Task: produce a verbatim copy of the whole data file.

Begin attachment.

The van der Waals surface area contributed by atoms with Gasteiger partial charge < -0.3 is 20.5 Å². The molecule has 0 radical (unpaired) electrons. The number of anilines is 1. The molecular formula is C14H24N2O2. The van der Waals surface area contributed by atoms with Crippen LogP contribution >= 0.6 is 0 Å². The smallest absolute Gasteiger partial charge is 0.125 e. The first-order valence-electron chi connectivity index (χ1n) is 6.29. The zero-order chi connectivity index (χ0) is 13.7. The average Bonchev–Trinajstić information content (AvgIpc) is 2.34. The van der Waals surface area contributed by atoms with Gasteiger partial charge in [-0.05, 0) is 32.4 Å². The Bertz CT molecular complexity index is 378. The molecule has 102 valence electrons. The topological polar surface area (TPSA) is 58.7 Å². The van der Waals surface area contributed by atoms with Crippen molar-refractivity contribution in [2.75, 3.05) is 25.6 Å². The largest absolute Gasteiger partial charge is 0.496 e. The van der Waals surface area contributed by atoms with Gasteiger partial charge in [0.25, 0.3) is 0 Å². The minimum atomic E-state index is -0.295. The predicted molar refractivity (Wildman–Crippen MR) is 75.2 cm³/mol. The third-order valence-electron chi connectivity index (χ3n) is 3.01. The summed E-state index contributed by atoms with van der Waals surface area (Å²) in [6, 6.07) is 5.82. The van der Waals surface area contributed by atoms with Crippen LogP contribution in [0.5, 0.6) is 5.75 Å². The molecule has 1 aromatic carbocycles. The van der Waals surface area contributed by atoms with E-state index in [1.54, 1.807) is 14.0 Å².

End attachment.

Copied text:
The van der Waals surface area contributed by atoms with Gasteiger partial charge < -0.3 is 20.5 Å². The molecule has 0 radical (unpaired) electrons. The number of anilines is 1. The molecular formula is C14H24N2O2. The van der Waals surface area contributed by atoms with Crippen LogP contribution >= 0.6 is 0 Å². The smallest absolute Gasteiger partial charge is 0.125 e. The first-order valence-electron chi connectivity index (χ1n) is 6.29. The zero-order chi connectivity index (χ0) is 13.7. The average Bonchev–Trinajstić information content (AvgIpc) is 2.34. The van der Waals surface area contributed by atoms with Gasteiger partial charge in [-0.05, 0) is 32.4 Å². The Bertz CT molecular complexity index is 378. The molecule has 102 valence electrons. The topological polar surface area (TPSA) is 58.7 Å². The van der Waals surface area contributed by atoms with Crippen molar-refractivity contribution in [2.75, 3.05) is 25.6 Å². The largest absolute Gasteiger partial charge is 0.496 e. The van der Waals surface area contributed by atoms with Gasteiger partial charge in [0.25, 0.3) is 0 Å². The minimum atomic E-state index is -0.295. The predicted molar refractivity (Wildman–Crippen MR) is 75.2 cm³/mol. The third-order valence-electron chi connectivity index (χ3n) is 3.01. The summed E-state index contributed by atoms with van der Waals surface area (Å²) in [6, 6.07) is 5.82. The van der Waals surface area contributed by atoms with Crippen LogP contribution in [0.5, 0.6) is 5.75 Å². The molecule has 1 aromatic carbocycles. The van der Waals surface area contributed by atoms with E-state index in [1.54, 1.807) is 14.0 Å².